There are just too many decision points on today's courses, I think. Even if your dog has a perfect verbal for every type of obstacle out there, and directionals, they are going to be faced with situations on every course where they are deciding between 3, 4, even 5 potential obstacles...andthey might all be "jump"s...plus you need commands to get them to the backside of jumps...to 180 vs. threadle...and as Boston Banker said above, agility is just so competitive now that if you are running on the top tier you need your dog to be skimming the upright and wrapping his body around it and reaching for the earth to accelerate...when you're just conducting from the middle of the course and relying solely on verbals, the dog has to think more and that's going to slow him down, even if you manage to run clean.
     
  6. MandyPug

    MandyPug Sport Model Pug

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    Here's some video from the weekend, be aware that it isn't available on mobile because of the song so I'm sorry to all those who are on their phones!

    http://youtu.be/PV2WMjzlPPs
     
  7. CaliTerp07

    CaliTerp07 New Member

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    You'll see the stationary handling a LOT in NADAC. You get double points if you handle non-distance courses from behind a line. What it turns into for 90% of the teams is a very frustrated dog constantly looking at their handler for cues. Lots of barking, lots of spinning, lots of checking in. They Q, they get their double points, but the dog is obviously frustrated. In a handful of teams it works beautifully and looks really cool...but it's definitely the minority.

    NADAC is weird though. Handlers there all seem to do rear crosses for everything, choosing to let their dog catch up and move ahead of them even when they don't have to. I definitely stand out running with lots of fronts and blinds.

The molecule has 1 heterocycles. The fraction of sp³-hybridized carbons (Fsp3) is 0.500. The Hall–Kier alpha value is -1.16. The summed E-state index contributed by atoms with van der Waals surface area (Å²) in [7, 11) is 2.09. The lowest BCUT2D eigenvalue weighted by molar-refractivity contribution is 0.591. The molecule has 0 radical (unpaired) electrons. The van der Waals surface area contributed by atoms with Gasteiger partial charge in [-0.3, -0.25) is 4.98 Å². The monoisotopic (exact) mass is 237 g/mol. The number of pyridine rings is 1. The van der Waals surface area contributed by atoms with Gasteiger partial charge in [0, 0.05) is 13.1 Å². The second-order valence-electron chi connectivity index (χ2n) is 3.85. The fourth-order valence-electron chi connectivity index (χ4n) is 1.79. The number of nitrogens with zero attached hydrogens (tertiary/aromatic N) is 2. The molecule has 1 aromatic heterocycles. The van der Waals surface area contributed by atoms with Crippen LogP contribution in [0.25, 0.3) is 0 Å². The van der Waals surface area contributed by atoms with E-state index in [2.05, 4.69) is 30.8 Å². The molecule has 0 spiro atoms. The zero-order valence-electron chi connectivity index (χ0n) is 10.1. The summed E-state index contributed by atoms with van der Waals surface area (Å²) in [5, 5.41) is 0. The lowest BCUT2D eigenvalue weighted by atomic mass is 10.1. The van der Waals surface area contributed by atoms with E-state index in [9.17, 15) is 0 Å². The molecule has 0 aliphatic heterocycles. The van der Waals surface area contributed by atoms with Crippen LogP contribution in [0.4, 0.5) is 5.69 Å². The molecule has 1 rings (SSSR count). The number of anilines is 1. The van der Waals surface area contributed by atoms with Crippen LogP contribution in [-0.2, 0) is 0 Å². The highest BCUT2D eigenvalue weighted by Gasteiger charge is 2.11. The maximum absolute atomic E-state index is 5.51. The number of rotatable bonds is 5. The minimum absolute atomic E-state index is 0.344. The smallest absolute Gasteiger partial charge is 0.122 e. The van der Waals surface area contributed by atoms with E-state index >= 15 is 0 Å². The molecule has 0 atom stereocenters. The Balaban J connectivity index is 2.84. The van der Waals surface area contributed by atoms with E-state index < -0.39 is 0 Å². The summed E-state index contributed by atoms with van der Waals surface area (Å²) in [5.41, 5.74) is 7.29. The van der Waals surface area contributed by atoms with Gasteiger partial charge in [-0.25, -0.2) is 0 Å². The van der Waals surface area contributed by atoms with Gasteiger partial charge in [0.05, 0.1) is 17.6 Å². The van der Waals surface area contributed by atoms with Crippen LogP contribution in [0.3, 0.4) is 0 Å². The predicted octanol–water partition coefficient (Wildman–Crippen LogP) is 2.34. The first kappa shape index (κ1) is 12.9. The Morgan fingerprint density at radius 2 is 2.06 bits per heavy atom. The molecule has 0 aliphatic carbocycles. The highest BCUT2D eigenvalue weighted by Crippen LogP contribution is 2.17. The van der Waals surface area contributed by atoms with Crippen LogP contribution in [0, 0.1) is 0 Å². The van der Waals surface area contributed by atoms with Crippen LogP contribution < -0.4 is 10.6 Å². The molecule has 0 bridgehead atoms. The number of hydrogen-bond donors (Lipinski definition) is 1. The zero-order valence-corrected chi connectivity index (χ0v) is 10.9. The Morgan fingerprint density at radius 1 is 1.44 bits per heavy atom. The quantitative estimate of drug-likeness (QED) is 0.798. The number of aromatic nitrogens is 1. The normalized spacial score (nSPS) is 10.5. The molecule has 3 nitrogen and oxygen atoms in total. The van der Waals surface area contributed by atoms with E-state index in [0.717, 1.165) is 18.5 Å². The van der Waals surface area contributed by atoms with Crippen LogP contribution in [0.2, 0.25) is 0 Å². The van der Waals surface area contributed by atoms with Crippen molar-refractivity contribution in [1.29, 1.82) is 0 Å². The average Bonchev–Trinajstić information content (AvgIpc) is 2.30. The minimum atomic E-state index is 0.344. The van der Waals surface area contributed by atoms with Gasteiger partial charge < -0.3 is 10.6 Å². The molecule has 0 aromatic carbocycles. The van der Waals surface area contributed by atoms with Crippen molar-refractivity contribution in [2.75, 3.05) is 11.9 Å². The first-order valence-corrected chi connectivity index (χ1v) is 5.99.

8. crazedACD

    crazedACD Active Member

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    There's one gal on forums here and there that had trouble keeping up physically and she did teach at least one of her shelties to run it competitively from a distance. Pretty sure she did pretty well.
     
  9. CaliTerp07

    CaliTerp07 New Member

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    Oh, it's doable! That said, there's definitely a difference between not being able to keep up (but still running as best as you can) and intentionally standing 50 feet away making minimal movement.
     
  10. crazedACD

    crazedACD Active Member

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    Oh yes, that's true.

    I managed to find her youtube channel... (hope she doesn't mind me posting it?) you can see her directing from kind of a distance around the courses.
    http://www.youtube.com/watch?v=UQ3DhIsk0J4
     
  11. Emily

    Emily Rollin' with my bitches

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    Those are definitely some nice distance skills but nothing out of the "ordinary" realm of agility training. :)

    Actually, one of my favorite instructors where I take classes has a GSD with incredible distances skills. It's the closest I've come to seeing somebody almost standing still and the dog still working VERY quickly and accurately. Wish I had video, it was crazy to watch!
     
  12. Laurelin

    Laurelin I'm All Ears